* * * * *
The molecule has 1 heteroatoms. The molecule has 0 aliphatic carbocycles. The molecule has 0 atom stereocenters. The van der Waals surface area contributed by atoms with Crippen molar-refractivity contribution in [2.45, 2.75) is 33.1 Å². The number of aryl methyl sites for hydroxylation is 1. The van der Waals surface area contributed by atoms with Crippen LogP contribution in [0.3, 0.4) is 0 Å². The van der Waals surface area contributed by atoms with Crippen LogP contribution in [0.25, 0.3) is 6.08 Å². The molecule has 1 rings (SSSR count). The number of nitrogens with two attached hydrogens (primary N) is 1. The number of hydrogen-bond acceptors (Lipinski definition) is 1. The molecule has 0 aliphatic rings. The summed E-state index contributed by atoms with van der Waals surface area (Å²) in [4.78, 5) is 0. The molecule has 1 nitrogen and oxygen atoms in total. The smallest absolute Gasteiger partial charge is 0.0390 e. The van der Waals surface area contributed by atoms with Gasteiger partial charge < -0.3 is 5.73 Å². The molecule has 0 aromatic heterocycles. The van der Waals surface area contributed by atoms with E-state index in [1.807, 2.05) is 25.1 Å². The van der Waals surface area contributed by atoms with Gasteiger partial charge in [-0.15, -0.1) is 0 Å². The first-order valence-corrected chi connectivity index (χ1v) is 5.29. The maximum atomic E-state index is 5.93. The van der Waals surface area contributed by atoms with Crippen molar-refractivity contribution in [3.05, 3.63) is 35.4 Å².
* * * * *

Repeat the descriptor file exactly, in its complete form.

The molecule has 1 heteroatoms. The molecule has 0 aliphatic carbocycles. The molecule has 0 atom stereocenters. The van der Waals surface area contributed by atoms with Crippen molar-refractivity contribution in [2.45, 2.75) is 33.1 Å². The number of aryl methyl sites for hydroxylation is 1. The van der Waals surface area contributed by atoms with Crippen LogP contribution in [0.3, 0.4) is 0 Å². The van der Waals surface area contributed by atoms with Crippen LogP contribution in [0.25, 0.3) is 6.08 Å². The molecule has 1 rings (SSSR count). The number of nitrogens with two attached hydrogens (primary N) is 1. The number of hydrogen-bond acceptors (Lipinski definition) is 1. The molecule has 0 aliphatic rings. The summed E-state index contributed by atoms with van der Waals surface area (Å²) in [4.78, 5) is 0. The molecule has 1 nitrogen and oxygen atoms in total. The smallest absolute Gasteiger partial charge is 0.0390 e. The van der Waals surface area contributed by atoms with Gasteiger partial charge < -0.3 is 5.73 Å². The molecule has 0 aromatic heterocycles. The van der Waals surface area contributed by atoms with E-state index in [1.807, 2.05) is 25.1 Å². The van der Waals surface area contributed by atoms with Gasteiger partial charge in [-0.15, -0.1) is 0 Å². The first-order valence-corrected chi connectivity index (χ1v) is 5.29. The maximum atomic E-state index is 5.93. The van der Waals surface area contributed by atoms with Crippen molar-refractivity contribution in [3.05, 3.63) is 35.4 Å².